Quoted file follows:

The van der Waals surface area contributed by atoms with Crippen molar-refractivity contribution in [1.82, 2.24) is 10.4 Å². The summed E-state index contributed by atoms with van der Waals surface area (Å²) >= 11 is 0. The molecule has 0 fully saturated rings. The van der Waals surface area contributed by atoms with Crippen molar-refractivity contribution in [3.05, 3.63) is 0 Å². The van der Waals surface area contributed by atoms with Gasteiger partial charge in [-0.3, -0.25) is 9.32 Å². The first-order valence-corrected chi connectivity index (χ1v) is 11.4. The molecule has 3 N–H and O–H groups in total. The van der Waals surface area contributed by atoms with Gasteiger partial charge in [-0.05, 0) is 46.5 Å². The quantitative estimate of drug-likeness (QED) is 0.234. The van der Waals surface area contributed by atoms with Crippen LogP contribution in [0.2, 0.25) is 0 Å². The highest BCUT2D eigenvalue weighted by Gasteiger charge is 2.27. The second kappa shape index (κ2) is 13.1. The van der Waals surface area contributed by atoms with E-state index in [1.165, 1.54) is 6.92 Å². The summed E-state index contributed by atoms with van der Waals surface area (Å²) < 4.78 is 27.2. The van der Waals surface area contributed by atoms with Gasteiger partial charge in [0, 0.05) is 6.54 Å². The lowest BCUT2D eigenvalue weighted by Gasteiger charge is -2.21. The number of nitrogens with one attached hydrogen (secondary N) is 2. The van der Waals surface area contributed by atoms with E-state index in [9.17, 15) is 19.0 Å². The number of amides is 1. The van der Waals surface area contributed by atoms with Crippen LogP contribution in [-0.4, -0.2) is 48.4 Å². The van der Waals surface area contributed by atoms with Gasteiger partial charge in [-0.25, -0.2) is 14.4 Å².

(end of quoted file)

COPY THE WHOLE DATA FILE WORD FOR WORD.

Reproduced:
The van der Waals surface area contributed by atoms with Crippen molar-refractivity contribution in [1.82, 2.24) is 10.4 Å². The summed E-state index contributed by atoms with van der Waals surface area (Å²) >= 11 is 0. The molecule has 0 fully saturated rings. The van der Waals surface area contributed by atoms with Crippen molar-refractivity contribution in [3.05, 3.63) is 0 Å². The van der Waals surface area contributed by atoms with Gasteiger partial charge in [-0.3, -0.25) is 9.32 Å². The first-order valence-corrected chi connectivity index (χ1v) is 11.4. The molecule has 3 N–H and O–H groups in total. The van der Waals surface area contributed by atoms with Gasteiger partial charge in [-0.05, 0) is 46.5 Å². The quantitative estimate of drug-likeness (QED) is 0.234. The van der Waals surface area contributed by atoms with Crippen LogP contribution in [0.2, 0.25) is 0 Å². The highest BCUT2D eigenvalue weighted by Gasteiger charge is 2.27. The second kappa shape index (κ2) is 13.1. The van der Waals surface area contributed by atoms with E-state index in [1.165, 1.54) is 6.92 Å². The summed E-state index contributed by atoms with van der Waals surface area (Å²) < 4.78 is 27.2. The van der Waals surface area contributed by atoms with Gasteiger partial charge in [0, 0.05) is 6.54 Å². The lowest BCUT2D eigenvalue weighted by Gasteiger charge is -2.21. The number of nitrogens with one attached hydrogen (secondary N) is 2. The van der Waals surface area contributed by atoms with E-state index in [9.17, 15) is 19.0 Å². The number of amides is 1. The van der Waals surface area contributed by atoms with Crippen LogP contribution in [-0.4, -0.2) is 48.4 Å². The van der Waals surface area contributed by atoms with Gasteiger partial charge in [-0.25, -0.2) is 14.4 Å².